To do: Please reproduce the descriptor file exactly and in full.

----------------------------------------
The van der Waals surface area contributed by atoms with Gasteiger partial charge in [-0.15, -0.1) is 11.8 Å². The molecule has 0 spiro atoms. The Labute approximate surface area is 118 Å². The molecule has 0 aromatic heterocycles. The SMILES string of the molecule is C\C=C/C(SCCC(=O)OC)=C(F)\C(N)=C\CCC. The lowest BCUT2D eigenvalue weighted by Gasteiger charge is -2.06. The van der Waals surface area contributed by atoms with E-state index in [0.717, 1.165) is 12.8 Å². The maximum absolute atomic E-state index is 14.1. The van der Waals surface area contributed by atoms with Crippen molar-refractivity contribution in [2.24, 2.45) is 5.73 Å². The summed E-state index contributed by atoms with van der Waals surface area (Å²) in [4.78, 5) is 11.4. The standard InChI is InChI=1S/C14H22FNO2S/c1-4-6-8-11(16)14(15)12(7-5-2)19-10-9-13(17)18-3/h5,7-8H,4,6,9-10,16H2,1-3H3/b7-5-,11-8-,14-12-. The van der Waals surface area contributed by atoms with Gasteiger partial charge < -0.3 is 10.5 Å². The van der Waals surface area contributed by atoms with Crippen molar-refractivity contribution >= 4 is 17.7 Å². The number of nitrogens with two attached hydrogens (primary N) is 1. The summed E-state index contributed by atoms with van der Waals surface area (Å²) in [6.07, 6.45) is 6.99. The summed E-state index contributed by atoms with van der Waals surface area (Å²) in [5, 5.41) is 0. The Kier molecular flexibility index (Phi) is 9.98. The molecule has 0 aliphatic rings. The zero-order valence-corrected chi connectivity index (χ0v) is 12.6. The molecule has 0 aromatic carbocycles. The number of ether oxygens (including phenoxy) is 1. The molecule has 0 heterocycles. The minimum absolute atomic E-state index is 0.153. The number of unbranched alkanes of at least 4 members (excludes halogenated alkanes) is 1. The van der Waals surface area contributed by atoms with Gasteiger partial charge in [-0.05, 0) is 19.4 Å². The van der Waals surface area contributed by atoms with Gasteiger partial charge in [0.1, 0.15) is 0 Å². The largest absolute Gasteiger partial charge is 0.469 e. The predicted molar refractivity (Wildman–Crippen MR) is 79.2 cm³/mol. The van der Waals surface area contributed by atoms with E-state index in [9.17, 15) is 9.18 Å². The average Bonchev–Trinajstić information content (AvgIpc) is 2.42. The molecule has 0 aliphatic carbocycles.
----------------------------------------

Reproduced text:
The van der Waals surface area contributed by atoms with Gasteiger partial charge in [-0.15, -0.1) is 11.8 Å². The molecule has 0 spiro atoms. The Labute approximate surface area is 118 Å². The molecule has 0 aromatic heterocycles. The SMILES string of the molecule is C\C=C/C(SCCC(=O)OC)=C(F)\C(N)=C\CCC. The lowest BCUT2D eigenvalue weighted by Gasteiger charge is -2.06. The van der Waals surface area contributed by atoms with E-state index in [0.717, 1.165) is 12.8 Å². The maximum absolute atomic E-state index is 14.1. The van der Waals surface area contributed by atoms with Crippen molar-refractivity contribution in [2.24, 2.45) is 5.73 Å². The summed E-state index contributed by atoms with van der Waals surface area (Å²) in [4.78, 5) is 11.4. The standard InChI is InChI=1S/C14H22FNO2S/c1-4-6-8-11(16)14(15)12(7-5-2)19-10-9-13(17)18-3/h5,7-8H,4,6,9-10,16H2,1-3H3/b7-5-,11-8-,14-12-. The van der Waals surface area contributed by atoms with Gasteiger partial charge < -0.3 is 10.5 Å². The van der Waals surface area contributed by atoms with Crippen molar-refractivity contribution >= 4 is 17.7 Å². The number of nitrogens with two attached hydrogens (primary N) is 1. The summed E-state index contributed by atoms with van der Waals surface area (Å²) in [6.07, 6.45) is 6.99. The summed E-state index contributed by atoms with van der Waals surface area (Å²) in [5, 5.41) is 0. The Kier molecular flexibility index (Phi) is 9.98. The molecule has 0 aliphatic rings. The zero-order valence-corrected chi connectivity index (χ0v) is 12.6. The molecule has 0 aromatic carbocycles. The number of ether oxygens (including phenoxy) is 1. The molecule has 0 heterocycles. The minimum absolute atomic E-state index is 0.153. The number of unbranched alkanes of at least 4 members (excludes halogenated alkanes) is 1. The van der Waals surface area contributed by atoms with Gasteiger partial charge in [-0.05, 0) is 19.4 Å². The van der Waals surface area contributed by atoms with Gasteiger partial charge in [0.1, 0.15) is 0 Å². The largest absolute Gasteiger partial charge is 0.469 e. The predicted molar refractivity (Wildman–Crippen MR) is 79.2 cm³/mol. The van der Waals surface area contributed by atoms with E-state index in [9.17, 15) is 9.18 Å². The average Bonchev–Trinajstić information content (AvgIpc) is 2.42. The molecule has 0 aliphatic carbocycles.